GSA gets a renewed mission

Dan Tangherlini at microphone

Acting GSA Administrator Dan Tangherlini has a vision for the agency's future mission, while his own long-term status remains a mystery. (FCW photo)

Dan Tangherlini, acting administrator of the General Services Administration, gave his agency a new mission statement on Jan. 14 to address these austere times.

While it did not mention Tangherlini’s own status, the memo outlines a vision for the future. Tangherlini, however, is only an acting administrator and has been in the role since April 2012. As President Barack Obama begins his second term and addresses a new round of leadership appointments, it remains unclear whether Tangherlini will become the agency’s permanent administrator or be replaced.

“The mission of GSA is to deliver the best value in real estate, acquisition, and technology services to government and the American people,” Tangherlini wrote in a memo to employees. The memo was also posted on GSA's public blog.

“At a time of shrinking budgets, GSA’s role of providing the highest possible value at the lowest possible cost to our partner agencies has never been more important,” he wrote in the memo.

Despite the new memo, uncertainty lingers about GSA’s top positions. In addition to Tangherlini’s uncertain future, the Federal Acquisition Service commissioner position is open.

As for Tangherlini, “Will he or won’t he?” said Larry Allen, president of the Allen Federal Business Partners. “That is a common question both in and outside of GSA these days.”

An agency spokeswoman said GSA does not have an official announcement about Tangherlini’s future. In the memo, however, Tangherlini wrote, “In 2013, working together, we can continue to improve GSA and find ways to offer even better service.”

Tangherlini has cultivated a good reputation for himself as acting administrator, especially after steadying GSA in the midst of conference spending fiascos. He began in April 2012 with a tough top-down review of the agency, temporarily suspending new hires and cutting executive bonuses. And those reform efforts have continued.

“Tangherlini appears to be building a strategic plan on the core capabilities of the agency, instead of prescribing the way ahead with a personal agenda that doesn’t synchronize with the capabilities,” said Ray Bjorklund, vice president and chief knowledge officer at GovWin from Deltek. Nevertheless, the new mission statement “clearly restates the organizational competencies of the agency and almost maps to the organization.”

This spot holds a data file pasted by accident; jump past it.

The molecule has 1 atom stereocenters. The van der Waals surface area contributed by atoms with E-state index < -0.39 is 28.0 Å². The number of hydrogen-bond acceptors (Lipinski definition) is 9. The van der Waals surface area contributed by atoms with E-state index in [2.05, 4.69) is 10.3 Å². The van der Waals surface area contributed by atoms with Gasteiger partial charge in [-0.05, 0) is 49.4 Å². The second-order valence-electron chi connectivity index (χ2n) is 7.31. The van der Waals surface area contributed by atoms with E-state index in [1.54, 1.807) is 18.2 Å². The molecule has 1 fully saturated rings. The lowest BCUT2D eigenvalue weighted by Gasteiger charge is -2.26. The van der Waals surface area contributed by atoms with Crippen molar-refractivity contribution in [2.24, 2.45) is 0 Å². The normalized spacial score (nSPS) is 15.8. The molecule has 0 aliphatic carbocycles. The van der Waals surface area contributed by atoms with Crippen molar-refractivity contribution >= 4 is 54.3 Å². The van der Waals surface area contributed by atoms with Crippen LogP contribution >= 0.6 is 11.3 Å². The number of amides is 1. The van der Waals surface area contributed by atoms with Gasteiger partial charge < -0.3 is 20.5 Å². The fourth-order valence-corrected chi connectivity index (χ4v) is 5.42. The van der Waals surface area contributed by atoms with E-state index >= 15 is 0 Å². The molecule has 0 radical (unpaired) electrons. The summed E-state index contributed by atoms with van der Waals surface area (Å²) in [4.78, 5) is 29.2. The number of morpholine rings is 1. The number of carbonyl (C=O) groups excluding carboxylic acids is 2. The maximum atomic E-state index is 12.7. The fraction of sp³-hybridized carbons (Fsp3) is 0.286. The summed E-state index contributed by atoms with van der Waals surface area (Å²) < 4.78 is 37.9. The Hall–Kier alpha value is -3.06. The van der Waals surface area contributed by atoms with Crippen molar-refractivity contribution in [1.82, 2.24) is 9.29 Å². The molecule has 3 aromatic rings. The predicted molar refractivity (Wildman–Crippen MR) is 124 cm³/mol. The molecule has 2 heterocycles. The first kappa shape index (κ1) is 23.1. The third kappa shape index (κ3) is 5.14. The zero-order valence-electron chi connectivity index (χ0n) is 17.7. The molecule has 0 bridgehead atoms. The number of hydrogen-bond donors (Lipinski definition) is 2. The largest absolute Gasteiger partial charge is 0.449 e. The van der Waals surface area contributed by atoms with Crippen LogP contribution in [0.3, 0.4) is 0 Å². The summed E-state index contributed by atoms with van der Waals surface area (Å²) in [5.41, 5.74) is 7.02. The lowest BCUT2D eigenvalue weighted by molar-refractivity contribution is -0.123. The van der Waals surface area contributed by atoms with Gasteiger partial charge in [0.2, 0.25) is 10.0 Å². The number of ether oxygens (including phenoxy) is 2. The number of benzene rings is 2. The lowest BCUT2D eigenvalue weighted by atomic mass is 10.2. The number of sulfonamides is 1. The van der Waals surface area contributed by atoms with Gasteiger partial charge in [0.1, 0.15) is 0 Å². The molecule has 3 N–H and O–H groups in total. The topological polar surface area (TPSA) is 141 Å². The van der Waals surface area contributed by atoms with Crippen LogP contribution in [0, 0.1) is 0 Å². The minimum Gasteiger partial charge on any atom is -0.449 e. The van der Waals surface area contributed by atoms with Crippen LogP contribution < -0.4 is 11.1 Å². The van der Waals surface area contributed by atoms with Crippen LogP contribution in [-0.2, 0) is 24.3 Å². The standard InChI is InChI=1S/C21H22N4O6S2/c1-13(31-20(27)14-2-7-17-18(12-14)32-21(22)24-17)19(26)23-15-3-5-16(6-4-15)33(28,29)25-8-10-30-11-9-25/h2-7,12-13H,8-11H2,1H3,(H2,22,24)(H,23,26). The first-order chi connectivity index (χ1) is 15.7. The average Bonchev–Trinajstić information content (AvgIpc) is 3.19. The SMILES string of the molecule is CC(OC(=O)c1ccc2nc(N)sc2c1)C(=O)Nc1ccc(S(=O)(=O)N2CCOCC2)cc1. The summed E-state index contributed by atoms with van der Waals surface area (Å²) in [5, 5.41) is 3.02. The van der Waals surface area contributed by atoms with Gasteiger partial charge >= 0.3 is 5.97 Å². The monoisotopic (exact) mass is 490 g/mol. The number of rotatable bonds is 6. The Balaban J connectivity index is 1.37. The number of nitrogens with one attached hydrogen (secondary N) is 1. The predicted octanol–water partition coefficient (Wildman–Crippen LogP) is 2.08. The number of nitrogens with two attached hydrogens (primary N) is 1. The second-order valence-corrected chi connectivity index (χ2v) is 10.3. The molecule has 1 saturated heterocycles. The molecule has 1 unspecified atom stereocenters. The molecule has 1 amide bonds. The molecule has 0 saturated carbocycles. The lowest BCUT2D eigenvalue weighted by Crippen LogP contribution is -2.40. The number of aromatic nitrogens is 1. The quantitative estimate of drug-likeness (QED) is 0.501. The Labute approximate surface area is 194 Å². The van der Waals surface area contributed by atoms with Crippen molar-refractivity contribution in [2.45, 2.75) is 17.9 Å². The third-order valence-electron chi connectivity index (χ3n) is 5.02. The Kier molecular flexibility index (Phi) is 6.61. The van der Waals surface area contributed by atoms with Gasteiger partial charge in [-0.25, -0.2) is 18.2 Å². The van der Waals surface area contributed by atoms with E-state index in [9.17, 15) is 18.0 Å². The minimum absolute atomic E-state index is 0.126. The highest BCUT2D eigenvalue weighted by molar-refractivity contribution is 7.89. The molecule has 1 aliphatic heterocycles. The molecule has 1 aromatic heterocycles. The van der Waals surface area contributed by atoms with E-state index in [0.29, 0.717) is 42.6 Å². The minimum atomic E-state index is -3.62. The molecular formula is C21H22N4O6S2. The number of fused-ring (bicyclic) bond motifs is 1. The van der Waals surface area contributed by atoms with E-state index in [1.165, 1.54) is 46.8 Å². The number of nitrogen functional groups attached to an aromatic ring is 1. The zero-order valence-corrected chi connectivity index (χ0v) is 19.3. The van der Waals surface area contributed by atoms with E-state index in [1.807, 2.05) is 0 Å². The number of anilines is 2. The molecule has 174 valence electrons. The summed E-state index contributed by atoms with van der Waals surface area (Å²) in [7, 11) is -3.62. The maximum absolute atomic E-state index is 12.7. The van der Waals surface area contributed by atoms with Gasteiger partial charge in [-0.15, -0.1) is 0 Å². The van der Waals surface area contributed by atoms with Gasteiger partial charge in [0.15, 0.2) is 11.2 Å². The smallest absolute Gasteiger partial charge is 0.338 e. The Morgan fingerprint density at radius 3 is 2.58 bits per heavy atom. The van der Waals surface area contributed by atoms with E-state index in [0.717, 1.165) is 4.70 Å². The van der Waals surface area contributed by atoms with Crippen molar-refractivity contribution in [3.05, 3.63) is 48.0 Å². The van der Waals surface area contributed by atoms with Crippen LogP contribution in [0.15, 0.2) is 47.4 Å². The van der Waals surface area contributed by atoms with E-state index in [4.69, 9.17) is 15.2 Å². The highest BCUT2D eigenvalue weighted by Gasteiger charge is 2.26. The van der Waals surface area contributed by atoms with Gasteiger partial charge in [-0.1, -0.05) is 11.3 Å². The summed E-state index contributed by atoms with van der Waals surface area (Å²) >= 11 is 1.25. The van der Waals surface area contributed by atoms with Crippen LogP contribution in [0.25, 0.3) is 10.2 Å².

GSA aids agencies facing tight budgets, and Tangherlini wants GSA to deliver ever more savings and value. He also wants to benefit both the environment with a sustainable government and small businesses with more opportunities for federal work. Furthermore, Tangherlini has said repeatedly that he wants GSA to be a federal innovator and leader.

“With all of these priorities in mind, GSA has a responsibility to the American people to carry out all of our activities, from our biggest purchases to our most routine leases, with integrity and the highest level of performance,” Tangherlini wrote.

To drive forward, GSA officials soon may select their FAS commissioner, a position which has been vacant since July. Mary Davie has been filling that role in an acting capacity, and a source outside GSA said she is a finalist for the permanent job. Yet the lack of permanency in both of these critical leadership roles has been a hindrance to GSA. By staying on, Allen said, Tangherlini could provide GSA with needed continuity and ensure the key initiatives, such as improving travel policies and centralizing agency operations, continue ahead.

“With several changes being announced to the administration so far this year, it would be good if the acting administrator would announce his plans so that GSA can continue to move forward,” Allen said.

Bjorklund said Tangherlini has already traversed the confirmation wickets for his former position at Treasury, and that he does not expect senators to block Tangherlini due to a personal issue. GSA's own record, however, could be another matter.

“I think confirmation depends on whether the Senate wishes to continue punishing GSA for their past indiscretions,” he said.

About the Author